“Run, Forest, Run!”
The 100-Year-Old Man Who Climbed Out the Window and Disappeared might just be the best parody of Forrest Gump that nobody asked for. The parallels are so blatant – a blithe simpleton inadvertently affects major historical events and political figures, all while spouting his mother’s truisms – that they have to be deliberate. Yet it would be a mistake to go into 100-Year-Old Man expecting a shred of innocence, sentimentality, or good family fun. No, this is in fact a sordid tale, dressed up to look like Disney and told with a beguiling grin.
Based on Swedish author Jonas Jonasson’s 2009 novel of the same name, 100-Year-Old Man revolves around Allan Karlsson and his adventures both past and present. On his 100th birthday, Karlsson (Robert Gustafsson, one of Sweden’s most popular comedians) escapes from his nursing home – can you guess how? – and skips town. Along the way he comes into possession of a suitcase full of money and, pursued by a gang of incompetent thugs, makes his way through the countryside with a growing cadre of accomplices. At the same time, he regales us with the highlights of his remarkable life: helping invent the atomic bomb, cozying up with Franco and Stalin, working as a double agent during the Cold War. His participation in these events is wholly accidental; he simply pursues his two lifelong passions – alcohol and explosives – and winds up in grand company.
In the hands of director Felix Herngren, the whole affair zips about with an effervescent vitality, masking the grim details beneath the veneer of a lighthearted romp. And Gustafsson’s wonderful performance and narration, charmingly oblivious throughout, contributes to the atmosphere of frivolity. Together, their generous spoonful of sugar helps the medicine go virtually unnoticed. And my, what strong medicine it is. Karlsson, recounting his life in voiceover, breezes through his father’s execution, his own forced sterilization, a stint in a Russian gulag, and the numerous political assassinations that resulted from his espionage work. Meanwhile, in the present day, the body count continues to rise as the violent thugs after their money find increasingly creative ways to perish. It’s impressive, really, the way they’re able to convince you that what’s transpiring isn’t actually that bad, that the death and destruction is all in good fun. Hell, they even convince you to laugh at it. Herngren and his talented ensemble – spurred along by Henrik Källberg’s sprightly editing – have fantastic comic timing and delivery, and work from an excellent adapted screenplay that is suitably absurd. It’s dark comedy, to be sure, but it’s very, very funny.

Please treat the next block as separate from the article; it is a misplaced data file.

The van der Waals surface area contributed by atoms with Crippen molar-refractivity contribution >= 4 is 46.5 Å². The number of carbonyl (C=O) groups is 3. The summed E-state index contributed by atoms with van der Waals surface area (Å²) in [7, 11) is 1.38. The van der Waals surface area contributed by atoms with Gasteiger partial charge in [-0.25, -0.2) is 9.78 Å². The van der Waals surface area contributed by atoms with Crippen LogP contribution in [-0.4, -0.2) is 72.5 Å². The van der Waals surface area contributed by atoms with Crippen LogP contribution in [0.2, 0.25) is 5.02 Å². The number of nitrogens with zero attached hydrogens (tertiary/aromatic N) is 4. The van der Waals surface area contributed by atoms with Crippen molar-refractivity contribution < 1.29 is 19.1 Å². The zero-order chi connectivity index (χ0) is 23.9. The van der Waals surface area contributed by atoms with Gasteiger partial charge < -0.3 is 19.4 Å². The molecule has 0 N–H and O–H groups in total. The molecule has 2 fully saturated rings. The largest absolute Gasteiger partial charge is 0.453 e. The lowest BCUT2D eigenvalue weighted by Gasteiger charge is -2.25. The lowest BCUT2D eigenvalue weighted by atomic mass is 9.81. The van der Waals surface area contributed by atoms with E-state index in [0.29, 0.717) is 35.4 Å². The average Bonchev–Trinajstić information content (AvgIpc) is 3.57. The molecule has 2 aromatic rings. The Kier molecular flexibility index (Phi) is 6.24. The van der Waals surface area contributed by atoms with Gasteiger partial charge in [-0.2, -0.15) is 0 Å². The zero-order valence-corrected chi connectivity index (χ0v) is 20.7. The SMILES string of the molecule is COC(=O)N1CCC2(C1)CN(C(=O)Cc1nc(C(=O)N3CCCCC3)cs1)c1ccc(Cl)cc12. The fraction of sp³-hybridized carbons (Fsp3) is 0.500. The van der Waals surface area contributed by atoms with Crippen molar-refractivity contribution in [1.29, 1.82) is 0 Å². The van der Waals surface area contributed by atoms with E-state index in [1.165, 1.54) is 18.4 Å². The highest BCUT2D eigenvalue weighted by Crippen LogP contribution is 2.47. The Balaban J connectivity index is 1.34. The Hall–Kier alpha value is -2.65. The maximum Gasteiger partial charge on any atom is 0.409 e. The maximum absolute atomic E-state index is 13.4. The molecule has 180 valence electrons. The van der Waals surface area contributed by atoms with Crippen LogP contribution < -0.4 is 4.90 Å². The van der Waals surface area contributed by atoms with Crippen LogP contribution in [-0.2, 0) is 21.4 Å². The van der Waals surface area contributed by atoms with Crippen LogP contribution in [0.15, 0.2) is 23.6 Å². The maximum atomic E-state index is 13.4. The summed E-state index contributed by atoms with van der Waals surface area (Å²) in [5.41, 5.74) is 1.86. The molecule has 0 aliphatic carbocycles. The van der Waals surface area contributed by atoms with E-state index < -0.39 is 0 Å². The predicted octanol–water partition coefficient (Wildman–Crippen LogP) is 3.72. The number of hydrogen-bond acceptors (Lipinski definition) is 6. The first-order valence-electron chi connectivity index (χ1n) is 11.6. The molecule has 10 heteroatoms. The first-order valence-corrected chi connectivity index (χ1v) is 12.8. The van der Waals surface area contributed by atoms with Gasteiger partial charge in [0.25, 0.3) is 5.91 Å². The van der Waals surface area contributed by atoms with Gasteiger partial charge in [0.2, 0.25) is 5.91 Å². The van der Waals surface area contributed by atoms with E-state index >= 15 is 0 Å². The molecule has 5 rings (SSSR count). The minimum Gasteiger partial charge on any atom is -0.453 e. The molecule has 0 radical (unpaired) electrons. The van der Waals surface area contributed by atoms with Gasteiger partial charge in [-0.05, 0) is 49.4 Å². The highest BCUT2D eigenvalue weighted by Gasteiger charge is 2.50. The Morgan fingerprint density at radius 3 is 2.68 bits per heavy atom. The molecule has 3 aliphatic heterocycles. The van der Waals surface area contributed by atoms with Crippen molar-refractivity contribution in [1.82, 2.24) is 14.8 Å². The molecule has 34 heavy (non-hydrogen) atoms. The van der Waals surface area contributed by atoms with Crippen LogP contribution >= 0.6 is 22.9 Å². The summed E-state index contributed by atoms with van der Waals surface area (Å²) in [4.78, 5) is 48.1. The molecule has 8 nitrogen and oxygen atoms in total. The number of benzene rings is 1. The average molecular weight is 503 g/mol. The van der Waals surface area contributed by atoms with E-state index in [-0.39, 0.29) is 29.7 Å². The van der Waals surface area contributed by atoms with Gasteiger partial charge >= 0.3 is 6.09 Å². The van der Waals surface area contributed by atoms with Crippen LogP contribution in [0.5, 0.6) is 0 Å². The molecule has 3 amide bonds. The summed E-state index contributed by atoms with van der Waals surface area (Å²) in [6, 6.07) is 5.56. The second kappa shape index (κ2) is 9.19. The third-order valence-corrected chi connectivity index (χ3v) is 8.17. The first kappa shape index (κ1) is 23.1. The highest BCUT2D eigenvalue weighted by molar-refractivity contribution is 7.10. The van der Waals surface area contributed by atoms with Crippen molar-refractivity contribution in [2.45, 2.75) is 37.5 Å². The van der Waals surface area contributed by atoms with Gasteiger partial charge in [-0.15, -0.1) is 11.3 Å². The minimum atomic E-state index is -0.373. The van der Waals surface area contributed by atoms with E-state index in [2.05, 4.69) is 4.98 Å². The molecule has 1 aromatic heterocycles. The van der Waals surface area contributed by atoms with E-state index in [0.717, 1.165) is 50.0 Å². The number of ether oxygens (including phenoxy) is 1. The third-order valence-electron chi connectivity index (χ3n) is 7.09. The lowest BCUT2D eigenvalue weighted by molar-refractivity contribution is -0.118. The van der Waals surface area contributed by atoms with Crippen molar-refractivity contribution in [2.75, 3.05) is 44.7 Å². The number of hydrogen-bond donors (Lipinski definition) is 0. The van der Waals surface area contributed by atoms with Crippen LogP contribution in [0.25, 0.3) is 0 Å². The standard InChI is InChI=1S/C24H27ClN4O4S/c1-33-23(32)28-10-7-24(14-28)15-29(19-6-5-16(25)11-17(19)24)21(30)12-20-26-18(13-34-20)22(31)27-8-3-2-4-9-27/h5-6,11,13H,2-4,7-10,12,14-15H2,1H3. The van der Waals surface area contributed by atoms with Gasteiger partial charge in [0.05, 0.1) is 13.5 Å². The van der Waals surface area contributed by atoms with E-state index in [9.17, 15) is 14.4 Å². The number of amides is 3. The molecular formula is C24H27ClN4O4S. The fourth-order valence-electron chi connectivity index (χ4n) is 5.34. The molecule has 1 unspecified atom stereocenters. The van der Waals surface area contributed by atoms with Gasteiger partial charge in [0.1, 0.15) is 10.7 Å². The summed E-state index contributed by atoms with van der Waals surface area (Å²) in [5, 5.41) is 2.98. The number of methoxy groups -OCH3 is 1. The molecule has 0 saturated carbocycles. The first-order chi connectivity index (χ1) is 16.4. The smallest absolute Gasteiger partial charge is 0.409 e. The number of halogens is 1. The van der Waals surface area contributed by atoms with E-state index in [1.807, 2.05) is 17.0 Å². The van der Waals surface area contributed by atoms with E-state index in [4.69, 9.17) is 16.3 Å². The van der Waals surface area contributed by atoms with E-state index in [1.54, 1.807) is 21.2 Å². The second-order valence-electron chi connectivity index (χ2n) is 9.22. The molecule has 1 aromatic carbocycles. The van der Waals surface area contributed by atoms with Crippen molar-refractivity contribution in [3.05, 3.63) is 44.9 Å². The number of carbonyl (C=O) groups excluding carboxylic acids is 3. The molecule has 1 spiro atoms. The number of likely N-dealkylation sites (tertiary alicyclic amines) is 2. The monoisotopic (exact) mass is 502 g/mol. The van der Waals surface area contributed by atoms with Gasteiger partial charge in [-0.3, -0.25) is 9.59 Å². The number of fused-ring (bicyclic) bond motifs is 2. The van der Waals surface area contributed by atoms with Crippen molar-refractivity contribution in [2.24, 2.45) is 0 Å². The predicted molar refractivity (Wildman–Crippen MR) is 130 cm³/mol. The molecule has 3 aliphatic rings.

Again, Forrest Gump is the most obvious touchstone here. Karlsson, like Gump, is largely unaware of his effect on the people around him, and his singular, obsessive talent makes him a standout from an early age. Only this time, his indifference borders on cruel and his talent – explosives – leaves a trail of decimated corpses in its wake. Plus he’s an incurable drunk, and his mother’s platitudes – “Life is what it is, and will be what it will be” – are decidedly fatalistic. It’s as though Herngren and co. have unearthed the cynical undercurrent coursing just beneath Zemeckis’ wide-eyed and uncritical splendor.
But this show isn’t a one-trick pony. With its manic celebration of rural peculiarity, 100-Year-Old Man presents a clear homage to the Coen Brothers – Fargo and Raising Arizona in particular. There’s also, in the vociferous gangsters and their missing loot, a nod to Guy Ritchie’s Snatch. And like those filmmakers, Herngren doesn’t direct from a distance; you feel his mischievous presence in every frame. When the story reaches its climax and arrives at a wildly coincidental but enormously satisfying conclusion, without a loose string in sight, you can almost envision Herngren tying off the bow himself and departing with a wink.